What Trump had ignored, however, is the ability of his core supporters to rally behind the candidates his
party had in the fields. Ironically this is a party that Trump had never belonged to earlier. His critics say
(including some in the Republican Party itself) that Trump had hijacked the party after he won the
Presidential nomination with his rowdy supporters.
But while this Trump support base is loyal to Trump, it is not uniformly distributed all over the country,
or all states. Even in typically Republican leaning states, the Trump base is not enough to influence
elections to individual Congressional districts. And there are 435 congressional districts in the US, all of
which are open to election every two years. Trump could not afford to have rallies in all of them. The
House was tightly under control of the Republicans when Trump became President. The party ceded
control to the Democrats yielding more than thirty seats they held so long.

Senate elections are different. Each state elects two Senators for a six-year term. One third of the
Senate is reelected every two-years on a rotational basis. This year thirty three Senators sought
reelection, of which twenty four were Democrats, and nine Republicans. Donald Trump held rallies for
all Republican candidates including those who contested Democratic held seats. All sitting Republican
Senators were returned plus a few more.

While the House results have dismayed the Republicans, Donald Trump seemed to be unperturbed by it
taking things in his characteristically bombastic way. He never for a moment thinks these are a
referendum on his performance even though a Democratically controlled House would be a boulder on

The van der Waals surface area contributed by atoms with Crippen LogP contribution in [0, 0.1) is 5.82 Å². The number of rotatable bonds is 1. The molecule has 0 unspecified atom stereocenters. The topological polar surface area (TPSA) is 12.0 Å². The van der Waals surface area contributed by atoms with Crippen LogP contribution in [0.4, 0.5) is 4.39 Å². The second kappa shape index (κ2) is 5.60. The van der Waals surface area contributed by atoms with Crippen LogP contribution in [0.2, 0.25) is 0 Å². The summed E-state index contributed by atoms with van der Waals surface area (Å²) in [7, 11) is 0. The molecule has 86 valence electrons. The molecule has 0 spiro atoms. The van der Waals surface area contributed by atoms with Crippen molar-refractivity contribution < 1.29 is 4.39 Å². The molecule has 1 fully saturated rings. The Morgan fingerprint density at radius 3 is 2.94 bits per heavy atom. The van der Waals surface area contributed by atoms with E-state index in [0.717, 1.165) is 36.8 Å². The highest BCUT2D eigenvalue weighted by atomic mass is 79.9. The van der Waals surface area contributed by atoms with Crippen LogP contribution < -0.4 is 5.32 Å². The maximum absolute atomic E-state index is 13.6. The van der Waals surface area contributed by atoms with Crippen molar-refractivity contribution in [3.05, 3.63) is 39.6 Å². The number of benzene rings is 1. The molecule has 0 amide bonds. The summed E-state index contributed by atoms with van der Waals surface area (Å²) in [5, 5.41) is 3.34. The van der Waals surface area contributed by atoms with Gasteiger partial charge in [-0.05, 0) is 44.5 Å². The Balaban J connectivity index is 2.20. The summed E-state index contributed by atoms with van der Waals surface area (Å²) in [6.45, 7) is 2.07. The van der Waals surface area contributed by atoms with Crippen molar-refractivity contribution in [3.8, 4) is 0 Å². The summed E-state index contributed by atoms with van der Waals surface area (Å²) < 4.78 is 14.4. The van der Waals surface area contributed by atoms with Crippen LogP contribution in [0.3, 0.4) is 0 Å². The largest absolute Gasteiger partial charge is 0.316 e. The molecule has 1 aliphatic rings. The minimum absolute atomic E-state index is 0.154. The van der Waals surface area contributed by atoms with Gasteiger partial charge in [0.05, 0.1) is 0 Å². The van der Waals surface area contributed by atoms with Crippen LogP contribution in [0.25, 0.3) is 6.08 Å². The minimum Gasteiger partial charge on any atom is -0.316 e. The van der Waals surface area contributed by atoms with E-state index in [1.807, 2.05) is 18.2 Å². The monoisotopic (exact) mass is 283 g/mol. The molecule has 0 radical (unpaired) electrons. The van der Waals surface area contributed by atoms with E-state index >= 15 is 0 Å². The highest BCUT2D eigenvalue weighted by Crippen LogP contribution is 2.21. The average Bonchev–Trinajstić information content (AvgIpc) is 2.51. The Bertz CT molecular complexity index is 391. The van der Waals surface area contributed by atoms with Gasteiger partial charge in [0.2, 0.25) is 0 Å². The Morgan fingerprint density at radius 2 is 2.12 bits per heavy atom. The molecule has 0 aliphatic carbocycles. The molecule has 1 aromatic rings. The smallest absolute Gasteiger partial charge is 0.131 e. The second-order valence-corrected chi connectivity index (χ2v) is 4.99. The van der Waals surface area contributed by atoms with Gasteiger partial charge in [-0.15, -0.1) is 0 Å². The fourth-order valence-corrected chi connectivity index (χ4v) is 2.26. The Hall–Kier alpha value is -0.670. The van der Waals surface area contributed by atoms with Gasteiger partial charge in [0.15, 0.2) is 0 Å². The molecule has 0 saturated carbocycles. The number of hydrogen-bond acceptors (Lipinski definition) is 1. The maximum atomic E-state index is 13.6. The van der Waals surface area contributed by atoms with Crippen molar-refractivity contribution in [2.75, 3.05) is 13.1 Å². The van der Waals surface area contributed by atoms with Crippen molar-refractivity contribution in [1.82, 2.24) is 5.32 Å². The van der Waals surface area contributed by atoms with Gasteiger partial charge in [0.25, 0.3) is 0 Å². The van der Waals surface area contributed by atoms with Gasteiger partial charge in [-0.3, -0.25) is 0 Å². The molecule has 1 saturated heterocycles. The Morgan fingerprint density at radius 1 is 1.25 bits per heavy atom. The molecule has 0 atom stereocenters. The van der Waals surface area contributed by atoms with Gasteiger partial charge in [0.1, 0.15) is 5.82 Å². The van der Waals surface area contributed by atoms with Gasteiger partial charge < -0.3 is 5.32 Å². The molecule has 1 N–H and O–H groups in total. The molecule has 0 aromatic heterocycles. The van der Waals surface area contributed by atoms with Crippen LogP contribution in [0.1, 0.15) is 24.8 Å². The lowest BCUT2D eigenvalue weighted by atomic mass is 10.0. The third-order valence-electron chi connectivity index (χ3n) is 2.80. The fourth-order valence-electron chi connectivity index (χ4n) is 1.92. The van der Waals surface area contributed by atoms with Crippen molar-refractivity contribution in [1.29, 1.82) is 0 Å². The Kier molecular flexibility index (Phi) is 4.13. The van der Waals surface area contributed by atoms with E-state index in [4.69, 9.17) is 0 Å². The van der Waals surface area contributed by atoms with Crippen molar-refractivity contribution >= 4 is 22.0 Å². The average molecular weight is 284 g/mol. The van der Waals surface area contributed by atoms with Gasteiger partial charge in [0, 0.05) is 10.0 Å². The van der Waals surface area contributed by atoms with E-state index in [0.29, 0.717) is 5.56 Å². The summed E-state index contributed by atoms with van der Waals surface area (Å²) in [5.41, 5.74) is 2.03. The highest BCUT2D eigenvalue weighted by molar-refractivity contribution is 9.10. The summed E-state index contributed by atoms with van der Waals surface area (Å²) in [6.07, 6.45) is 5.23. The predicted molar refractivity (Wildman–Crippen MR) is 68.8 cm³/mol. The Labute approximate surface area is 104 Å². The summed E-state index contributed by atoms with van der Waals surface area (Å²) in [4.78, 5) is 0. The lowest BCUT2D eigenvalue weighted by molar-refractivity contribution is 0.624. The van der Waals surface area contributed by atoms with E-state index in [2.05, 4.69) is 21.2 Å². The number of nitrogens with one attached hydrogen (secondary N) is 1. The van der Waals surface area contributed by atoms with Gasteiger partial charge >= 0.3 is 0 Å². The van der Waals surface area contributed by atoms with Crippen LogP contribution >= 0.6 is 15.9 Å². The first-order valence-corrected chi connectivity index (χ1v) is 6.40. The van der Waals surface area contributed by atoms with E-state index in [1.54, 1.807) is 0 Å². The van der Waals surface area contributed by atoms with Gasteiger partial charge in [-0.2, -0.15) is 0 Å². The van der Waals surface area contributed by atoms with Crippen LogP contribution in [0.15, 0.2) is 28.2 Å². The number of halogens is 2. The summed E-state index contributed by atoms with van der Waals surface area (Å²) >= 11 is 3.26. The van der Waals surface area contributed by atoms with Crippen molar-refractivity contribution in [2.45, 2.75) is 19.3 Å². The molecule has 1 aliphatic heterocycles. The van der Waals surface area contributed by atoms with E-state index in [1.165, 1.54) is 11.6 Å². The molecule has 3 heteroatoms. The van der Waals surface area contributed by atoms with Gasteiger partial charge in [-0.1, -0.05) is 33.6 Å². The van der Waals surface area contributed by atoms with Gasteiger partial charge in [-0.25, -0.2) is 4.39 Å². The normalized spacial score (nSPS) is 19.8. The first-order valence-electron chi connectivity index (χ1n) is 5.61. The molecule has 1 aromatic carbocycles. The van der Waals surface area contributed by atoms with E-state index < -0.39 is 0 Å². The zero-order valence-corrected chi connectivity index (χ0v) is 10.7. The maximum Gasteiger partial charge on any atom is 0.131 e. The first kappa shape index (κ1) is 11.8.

his free-wheeling way. He thinks the Senate results are proof of his popularity and that he could iron out
a way to work with the House. In his press conference after the elections he even sounded optimistic
about working the Democrats. And here is the rub.

The success of the Democrats in the House is not because they like Donald Trump and his policies; it was
because they oppose him and his policies. The Democrats have successfully exploited the anti-Trump
sentiment that had been brewing since his candidature and turned into a campaign to end his
Presidency. But unfortunately, this Democratic campaign came short of winning control of both arms of
the legislature. They are keenly aware of this, and they need to work toward this goal.

The failure to win Senate signifies to all anti-Trumpistas that support for Donald Trump goes above and
beyond his core base not necessarily confined to rural voters, former steel factory workers and coal
miners. There is abundant enthusiasm about Trump and his policies among people who may not appear
to be Trumpists. The Democrats have a lot more work ahead of them.

The mixed results of the mid term elections do not forebode well for the next two years. The
Democratically controlled House may try to bind the hands of the Presidency in many ways including
trying the unlikely impeachment proceedings, but these could have only succeeded if the Senate were
populated by fellow Democrats. It is not so. Therefore, all we can expect is House resolutions
denouncing the President or denying him legislations that he wants. Or, Trump may surprise all by
turning soft on the Democrats and yielding to their wishes to keep his Presidency. Trump may not care
about his base if he finds his own seat to be too hot.